Rhododendrons diseased; treatment suggestions?

Discussion in 'Ericaceae (rhododendrons, arbutus, etc.)' started by Gwen Miller, Apr 8, 2020.

  1. Gwen Miller

    Gwen Miller Active Member

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    North Vancouver
    My large old Rhododendrons are unsightly with disease. ( And yes, I have read previous posts appearing under 'Rhododendron bud blast.') My plants still grow fairly well, and grow vigorously in response to pruning.

    They appear to suffer from bud blast (guessing Pycnostysanus azaleae fungus with leaf hopper as the vector,) leaf spot fungal disease(s), weevils, and possibly more. I’d appreciate identification of the problems, the vectors, and treatment suggestions.

    The two plants are between 50 and 70 years old. They were healthy when I bought the home 23 years ago, though leaf hoppers were significant even then. They’re trees, about 13 feet tall and of a similar width. There is roughly 8’ between their canopies. They’re situated in the open with a southern exposure. (One Rhodo was formerly sheltered by the neighbor’s 40’ cedar, which was removed roughly 15 years ago. Laurel shrubs have taken over the cedar’s place, and now provide some later afternoon shade to the one plant.) I gave very little care to the bushes for a number of years. They were rarely watered, and I’ve been wary of fertilizing them, only using fertilizer spikes on two occasions. They’ve been lightly limed a couple of times. The fallen leaves were often left on the ground below the trees. The old dead buds have black fruiting bodies, and as the high growth is out of reach, the dead buds stay on the tree for years. I understand the fungus remains viable in the diseased buds for three years. I pull off as much of the unsightly foliage as is practicable, but the problem has worsened over the years. I did the first significant pruning to improve airflow last summer, and am now cleaning as much of the leaf litter as I can. Watering has been better over the past few years, but I’ve been using an oscillating sprinkler, which I now understand spreads disease. In fact, the leaf spot has dramatically increased over the past few years.

    One of the trees looks better than last year, due to pruning and cosmetic leaf removal. Starting work on the second tree today, I doubt that my efforts can solve the problems. The size and situation of the trees makes them virtually impossible to manage myself. They’re on a heavily-junipered slope leading down to a 5’ drop to the boulevard. I had considered buying or renting a large 3-leg ladder, but trying to perch on and between ancient junipers on that slope is lunacy.

    Perhaps hiring someone with a cherry-picker to groom the trees and apply fungicide, or even pesticide, is the only solution. A drastic step would be a massive prune, removing all foliage and diseased buds, but I’d want the trees to recover their bloom and substantial appearance within a couple of years. I’m not sure that’s a realistic recovery time.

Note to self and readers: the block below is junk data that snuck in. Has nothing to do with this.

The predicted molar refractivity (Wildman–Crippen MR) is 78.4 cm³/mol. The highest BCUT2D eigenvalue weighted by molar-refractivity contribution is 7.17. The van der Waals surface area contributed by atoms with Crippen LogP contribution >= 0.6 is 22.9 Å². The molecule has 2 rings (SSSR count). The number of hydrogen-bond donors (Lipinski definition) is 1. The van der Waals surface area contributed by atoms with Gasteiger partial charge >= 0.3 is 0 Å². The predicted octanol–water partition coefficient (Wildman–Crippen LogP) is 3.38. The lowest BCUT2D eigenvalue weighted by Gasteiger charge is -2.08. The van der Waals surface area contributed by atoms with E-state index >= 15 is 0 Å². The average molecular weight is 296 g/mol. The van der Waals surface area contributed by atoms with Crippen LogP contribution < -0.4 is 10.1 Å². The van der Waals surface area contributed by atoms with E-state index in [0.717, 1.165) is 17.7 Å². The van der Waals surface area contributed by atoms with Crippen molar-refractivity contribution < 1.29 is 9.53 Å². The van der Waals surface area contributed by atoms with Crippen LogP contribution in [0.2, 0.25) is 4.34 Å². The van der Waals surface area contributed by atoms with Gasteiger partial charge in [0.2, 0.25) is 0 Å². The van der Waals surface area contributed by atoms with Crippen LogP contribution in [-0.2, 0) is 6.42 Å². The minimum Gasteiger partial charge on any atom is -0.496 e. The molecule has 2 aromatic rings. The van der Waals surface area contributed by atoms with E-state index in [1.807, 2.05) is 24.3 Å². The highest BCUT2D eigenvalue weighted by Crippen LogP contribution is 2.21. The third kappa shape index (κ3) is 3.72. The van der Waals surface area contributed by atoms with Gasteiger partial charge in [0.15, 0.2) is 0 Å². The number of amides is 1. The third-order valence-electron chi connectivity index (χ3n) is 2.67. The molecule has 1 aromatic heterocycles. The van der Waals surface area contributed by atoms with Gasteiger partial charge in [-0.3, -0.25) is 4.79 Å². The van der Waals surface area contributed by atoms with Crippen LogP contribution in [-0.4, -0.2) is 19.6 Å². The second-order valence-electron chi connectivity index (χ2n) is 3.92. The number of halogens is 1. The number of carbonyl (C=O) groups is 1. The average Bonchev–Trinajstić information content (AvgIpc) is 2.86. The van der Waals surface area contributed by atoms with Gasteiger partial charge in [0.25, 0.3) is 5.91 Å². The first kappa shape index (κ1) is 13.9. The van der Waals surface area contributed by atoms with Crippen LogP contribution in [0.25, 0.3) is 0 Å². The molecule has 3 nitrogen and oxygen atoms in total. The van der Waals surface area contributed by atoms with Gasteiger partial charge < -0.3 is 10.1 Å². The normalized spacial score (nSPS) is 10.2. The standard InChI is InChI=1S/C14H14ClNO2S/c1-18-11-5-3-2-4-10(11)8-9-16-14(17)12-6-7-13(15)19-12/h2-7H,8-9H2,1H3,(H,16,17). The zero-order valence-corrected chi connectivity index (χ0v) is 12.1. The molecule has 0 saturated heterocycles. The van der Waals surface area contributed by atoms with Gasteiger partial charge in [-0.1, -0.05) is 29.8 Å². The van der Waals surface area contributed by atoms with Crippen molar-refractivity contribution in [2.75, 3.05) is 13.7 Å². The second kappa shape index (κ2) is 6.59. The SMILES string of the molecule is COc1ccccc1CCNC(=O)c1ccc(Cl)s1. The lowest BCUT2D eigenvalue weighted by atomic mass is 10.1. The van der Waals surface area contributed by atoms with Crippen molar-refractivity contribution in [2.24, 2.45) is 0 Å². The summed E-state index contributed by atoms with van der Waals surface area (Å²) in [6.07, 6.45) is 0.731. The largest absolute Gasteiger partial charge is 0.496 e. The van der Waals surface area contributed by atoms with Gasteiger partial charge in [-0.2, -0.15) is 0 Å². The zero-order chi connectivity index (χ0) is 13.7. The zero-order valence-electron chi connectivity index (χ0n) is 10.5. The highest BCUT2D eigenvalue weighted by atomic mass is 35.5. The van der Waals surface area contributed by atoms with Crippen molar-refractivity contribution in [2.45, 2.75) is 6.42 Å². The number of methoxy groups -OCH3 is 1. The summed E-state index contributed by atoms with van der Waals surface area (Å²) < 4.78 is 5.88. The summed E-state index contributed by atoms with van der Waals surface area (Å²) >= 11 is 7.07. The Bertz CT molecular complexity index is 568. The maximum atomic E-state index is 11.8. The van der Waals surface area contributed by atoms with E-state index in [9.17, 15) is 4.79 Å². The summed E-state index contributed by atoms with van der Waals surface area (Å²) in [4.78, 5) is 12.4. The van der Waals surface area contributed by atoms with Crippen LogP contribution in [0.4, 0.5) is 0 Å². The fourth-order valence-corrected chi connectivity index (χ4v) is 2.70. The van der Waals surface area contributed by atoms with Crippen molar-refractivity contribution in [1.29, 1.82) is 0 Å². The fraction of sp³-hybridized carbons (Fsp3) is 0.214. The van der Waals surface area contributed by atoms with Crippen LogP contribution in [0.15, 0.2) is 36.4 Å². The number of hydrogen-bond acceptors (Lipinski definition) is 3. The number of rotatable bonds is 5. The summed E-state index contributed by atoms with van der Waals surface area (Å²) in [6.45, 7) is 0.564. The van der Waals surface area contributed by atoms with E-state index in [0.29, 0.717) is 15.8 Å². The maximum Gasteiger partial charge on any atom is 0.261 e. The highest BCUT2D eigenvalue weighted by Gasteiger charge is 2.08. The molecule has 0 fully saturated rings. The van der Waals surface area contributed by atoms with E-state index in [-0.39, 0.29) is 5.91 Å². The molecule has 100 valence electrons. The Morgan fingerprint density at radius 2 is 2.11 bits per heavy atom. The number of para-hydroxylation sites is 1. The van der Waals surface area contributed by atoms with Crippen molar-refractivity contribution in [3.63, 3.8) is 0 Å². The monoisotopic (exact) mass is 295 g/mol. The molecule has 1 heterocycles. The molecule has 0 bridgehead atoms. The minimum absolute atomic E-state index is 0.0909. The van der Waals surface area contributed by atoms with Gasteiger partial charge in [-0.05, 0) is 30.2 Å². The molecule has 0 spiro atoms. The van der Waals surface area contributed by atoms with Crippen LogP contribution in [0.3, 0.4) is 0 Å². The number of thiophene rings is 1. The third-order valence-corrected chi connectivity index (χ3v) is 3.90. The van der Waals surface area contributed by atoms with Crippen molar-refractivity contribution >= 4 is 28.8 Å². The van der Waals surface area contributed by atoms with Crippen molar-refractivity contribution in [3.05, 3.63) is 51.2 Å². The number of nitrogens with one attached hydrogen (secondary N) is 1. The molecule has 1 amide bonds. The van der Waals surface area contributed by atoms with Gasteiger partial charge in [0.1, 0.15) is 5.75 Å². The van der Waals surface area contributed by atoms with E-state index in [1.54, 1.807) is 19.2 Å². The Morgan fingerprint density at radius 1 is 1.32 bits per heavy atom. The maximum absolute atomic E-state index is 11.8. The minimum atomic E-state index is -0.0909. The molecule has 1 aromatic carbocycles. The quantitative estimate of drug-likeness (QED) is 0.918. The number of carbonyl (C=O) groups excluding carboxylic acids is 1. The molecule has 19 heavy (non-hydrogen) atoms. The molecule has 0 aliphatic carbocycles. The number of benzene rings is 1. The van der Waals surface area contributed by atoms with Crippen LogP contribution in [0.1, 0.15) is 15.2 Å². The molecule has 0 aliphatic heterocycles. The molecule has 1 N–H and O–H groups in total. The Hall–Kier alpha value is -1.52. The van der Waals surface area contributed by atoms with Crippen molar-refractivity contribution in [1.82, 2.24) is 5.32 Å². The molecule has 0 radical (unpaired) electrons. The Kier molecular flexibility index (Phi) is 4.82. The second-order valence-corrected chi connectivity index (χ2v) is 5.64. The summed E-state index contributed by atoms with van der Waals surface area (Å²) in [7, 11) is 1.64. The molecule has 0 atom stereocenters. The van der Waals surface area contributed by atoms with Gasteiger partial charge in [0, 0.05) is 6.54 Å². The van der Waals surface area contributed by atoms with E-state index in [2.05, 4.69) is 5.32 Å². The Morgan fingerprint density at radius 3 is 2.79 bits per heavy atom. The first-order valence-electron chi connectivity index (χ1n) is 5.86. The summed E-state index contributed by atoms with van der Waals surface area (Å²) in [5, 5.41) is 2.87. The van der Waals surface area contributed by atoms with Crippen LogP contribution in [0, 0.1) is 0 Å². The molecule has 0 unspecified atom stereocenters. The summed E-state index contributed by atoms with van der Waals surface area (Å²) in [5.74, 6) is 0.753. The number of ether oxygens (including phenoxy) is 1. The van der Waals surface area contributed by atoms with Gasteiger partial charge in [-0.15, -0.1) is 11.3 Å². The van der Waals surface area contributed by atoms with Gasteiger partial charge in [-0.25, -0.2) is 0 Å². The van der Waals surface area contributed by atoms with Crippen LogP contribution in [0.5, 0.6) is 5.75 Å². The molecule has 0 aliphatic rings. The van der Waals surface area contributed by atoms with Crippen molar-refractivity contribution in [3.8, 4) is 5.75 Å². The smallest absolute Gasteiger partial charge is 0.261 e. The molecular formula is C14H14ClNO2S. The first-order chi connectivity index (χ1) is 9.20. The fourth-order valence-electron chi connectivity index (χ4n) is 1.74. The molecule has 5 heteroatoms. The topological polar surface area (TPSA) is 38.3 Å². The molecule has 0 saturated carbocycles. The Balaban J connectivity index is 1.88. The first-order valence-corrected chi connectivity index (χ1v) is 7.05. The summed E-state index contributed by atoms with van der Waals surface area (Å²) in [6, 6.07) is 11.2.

I’d appreciate diagnoses and treatment recommendations. And if a professional service seems warranted, can you recommend a firm? I’m in North Vancouver.

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  2. Margot

    Margot Generous Contributor 10 Years

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    Nanoose Bay, BC Canada
    Those must be beautiful old rhodos and I can understand why you'd want to do everything you can to ensure many more years of health for them.

    I am very familiar with bud blight from the many years I lived with that problem on some of my rhodos in Burnaby. I never found any solution then but hopefully someone can offer practical suggestions. Certainly, discarding the diseased buds is great but problematic for you - not worth risking your life, that's for sure.

    Here are a few thoughts (if you're not doing these things already):
    - Apply a thick mulch under the plants. Something like arborists' wood chips that allows water to permeate but keeps moisture in the soil would improve the overall health of the trees and thereby allow them to fight off infections. Remember to keep the mulch a few inches away from the trunks.
    - Water regularly; even on the North Shore, rainfall is not as regular or plentiful as it used to be.
    - Fertilizing is a controversial subject when it comes to rhodos. Some say to leave them, well-mulched, and allow mycorrhizal fungus to establish and provide phosphorus and other nutrients naturally. Others advise twice-yearly applications of special rhodo fertilizer. Some members of the rhodo society I belong to, do both.
    - Consider hiring an arborist to selectively prune the plants and allow more air circulation - this might reduce the fungal problems on buds and leaves.
    - Join the Vancouver Rhododendron Society to access the knowledge of experienced rhodo growers in your area. Even if you cannot attend many meetings, you can still learn a lot from an organization like that.
    Gwen Miller likes this.

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